243 King East, at Sherbourne, 647-347-8930, ardorestaurant.com
When I arrive at Ardo, Roberto Marotta‘s new Sicilian kitchen on King East, the chef is waiting for me by the open window.
“We’re doing something really interesting in the back,” he says immediately, beckoning me toward the kitchen.
When I get there, sous chef Jesse Bierman and another member of the kitchen staff are breaking down a 4-foot-long swordfish just caught wild off the coast of Nova Scotia.
That swordfish, Marotta theorizes, will likely end up in a carpaccio that week, as well as a tomato-couscous dish that features seasonal seafood ($21).
Couscous in an Italian restaurant? “This is a Sicilian dish – we’re very close to North Africa,” he says, adding that he gets his direct from Sicily (organic, natch).
Marotta’s goal at Ardo is to introduce Toronto to the finer, lesser-known points of the food of his native island, with upgrades befitting the restaurant’s proximity to the Design District: “It’s Sicilian elements with a little bit of a modern twist.”
The chef began his culinary career in his native Italy but came to Canada seven years ago after he met his wife. “She was supposed to stay in Italy for two weeks [on vacation] it ended up being two years. (Marotta assumes full responsibility for that sudden life change.)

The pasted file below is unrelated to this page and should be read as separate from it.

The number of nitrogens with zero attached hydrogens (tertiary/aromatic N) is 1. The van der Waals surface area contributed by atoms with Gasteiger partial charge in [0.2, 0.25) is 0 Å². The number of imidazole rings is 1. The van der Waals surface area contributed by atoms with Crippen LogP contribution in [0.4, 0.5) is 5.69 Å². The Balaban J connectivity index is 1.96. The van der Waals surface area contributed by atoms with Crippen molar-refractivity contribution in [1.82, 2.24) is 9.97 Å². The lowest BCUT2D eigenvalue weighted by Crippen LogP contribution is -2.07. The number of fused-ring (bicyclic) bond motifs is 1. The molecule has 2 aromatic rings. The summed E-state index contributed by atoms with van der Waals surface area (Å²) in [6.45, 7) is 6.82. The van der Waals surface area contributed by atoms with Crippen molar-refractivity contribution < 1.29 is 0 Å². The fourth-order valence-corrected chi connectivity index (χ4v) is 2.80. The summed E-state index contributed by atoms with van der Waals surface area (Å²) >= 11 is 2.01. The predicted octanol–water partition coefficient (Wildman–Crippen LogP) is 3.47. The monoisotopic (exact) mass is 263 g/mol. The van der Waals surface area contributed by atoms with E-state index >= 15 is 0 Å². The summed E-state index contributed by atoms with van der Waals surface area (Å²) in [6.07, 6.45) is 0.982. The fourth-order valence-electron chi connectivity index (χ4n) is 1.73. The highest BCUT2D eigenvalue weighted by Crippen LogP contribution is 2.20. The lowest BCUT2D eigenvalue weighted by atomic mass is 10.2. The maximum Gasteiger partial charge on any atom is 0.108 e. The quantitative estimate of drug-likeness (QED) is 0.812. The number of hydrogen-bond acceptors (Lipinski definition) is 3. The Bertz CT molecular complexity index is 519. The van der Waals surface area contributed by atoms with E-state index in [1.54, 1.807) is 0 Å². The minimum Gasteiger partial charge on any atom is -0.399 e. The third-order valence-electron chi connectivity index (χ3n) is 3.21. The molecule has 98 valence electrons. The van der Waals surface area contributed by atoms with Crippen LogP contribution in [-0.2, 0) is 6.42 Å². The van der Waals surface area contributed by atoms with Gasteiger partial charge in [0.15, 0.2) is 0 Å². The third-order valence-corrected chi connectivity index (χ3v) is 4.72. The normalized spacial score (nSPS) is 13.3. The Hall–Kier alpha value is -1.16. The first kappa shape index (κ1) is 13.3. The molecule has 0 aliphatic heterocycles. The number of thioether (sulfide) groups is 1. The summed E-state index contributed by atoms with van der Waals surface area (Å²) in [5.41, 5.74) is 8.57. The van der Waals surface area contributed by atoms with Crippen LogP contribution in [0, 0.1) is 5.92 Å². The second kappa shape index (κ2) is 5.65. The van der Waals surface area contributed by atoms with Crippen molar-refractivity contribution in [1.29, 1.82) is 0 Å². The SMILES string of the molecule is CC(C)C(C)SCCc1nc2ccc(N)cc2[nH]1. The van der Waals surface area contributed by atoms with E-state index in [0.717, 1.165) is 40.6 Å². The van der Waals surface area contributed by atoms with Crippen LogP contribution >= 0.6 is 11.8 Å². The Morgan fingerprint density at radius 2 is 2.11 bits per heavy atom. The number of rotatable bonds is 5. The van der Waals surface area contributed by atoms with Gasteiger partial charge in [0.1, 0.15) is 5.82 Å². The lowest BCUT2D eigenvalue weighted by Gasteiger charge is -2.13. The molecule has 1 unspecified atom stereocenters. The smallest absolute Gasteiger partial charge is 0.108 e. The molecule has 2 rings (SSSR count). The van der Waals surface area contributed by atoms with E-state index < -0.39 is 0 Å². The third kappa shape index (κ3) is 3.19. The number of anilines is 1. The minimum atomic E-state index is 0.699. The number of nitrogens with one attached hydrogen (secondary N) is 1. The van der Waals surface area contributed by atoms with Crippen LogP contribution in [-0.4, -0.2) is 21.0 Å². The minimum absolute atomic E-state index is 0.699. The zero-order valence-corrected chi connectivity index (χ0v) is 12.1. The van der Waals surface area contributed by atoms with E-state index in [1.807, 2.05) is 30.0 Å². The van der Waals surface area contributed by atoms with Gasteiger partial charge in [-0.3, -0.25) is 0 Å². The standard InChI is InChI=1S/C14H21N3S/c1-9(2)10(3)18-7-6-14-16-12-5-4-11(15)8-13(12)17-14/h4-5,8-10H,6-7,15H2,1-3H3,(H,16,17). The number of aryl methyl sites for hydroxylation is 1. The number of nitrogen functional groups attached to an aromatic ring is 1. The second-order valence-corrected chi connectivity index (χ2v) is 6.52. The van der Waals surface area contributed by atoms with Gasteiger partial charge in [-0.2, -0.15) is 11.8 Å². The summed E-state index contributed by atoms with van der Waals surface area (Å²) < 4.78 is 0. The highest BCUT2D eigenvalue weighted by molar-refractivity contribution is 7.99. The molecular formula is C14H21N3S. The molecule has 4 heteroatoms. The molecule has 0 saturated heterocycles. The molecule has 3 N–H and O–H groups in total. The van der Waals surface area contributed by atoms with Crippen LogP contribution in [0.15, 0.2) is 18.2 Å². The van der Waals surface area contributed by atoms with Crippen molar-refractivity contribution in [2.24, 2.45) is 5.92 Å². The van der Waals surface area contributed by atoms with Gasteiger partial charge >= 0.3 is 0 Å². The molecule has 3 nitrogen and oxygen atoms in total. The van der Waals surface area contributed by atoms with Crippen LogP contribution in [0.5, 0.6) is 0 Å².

Starting over from scratch, he took a position at Terroni and opened Parkdale’s now-defunct Maialino Enoteca before serving as the executive chef at Nodo in the Junction until the time came to strike out on his own. The keen-eyed will recognize a few menu items from his Junction gig – including a great pizza bianca that cleverly recasts the classic Italian antipasto of prosciutto-wrapped melon as thinly-sliced toppings accented with fresh basil ($18).
Pistachio-crusted cannoli are based on chef Marotta’s nonna’s recipe.
Marotta’s pizza crust is sourdough, as is the dense, crisp-crusted bread he bakes in-house and serves with peppery, fresh olive oil he sources directly from one of Sicily’s oldest producers.
“That’s the way my grandmother used to make her bread. It’s a lot about memory – bringing back those memories for people who come here to dine. It’s a luxury for me.”
Other nostalgic touches include a caponata garnish on the grilled octopus starter ($14) a twist on the family cannoli recipe with roasted pistachios and chocolate ($8) and a knockout arancino, the quintessential southern Italian street eat, stuffed with soft meat-ragù risotto, peas and a healthy dose of caciocavallo cheese ($7).
The arancino is stellar, I tell him. He replies, “Well, I’d hope so. I’m Sicilian.”
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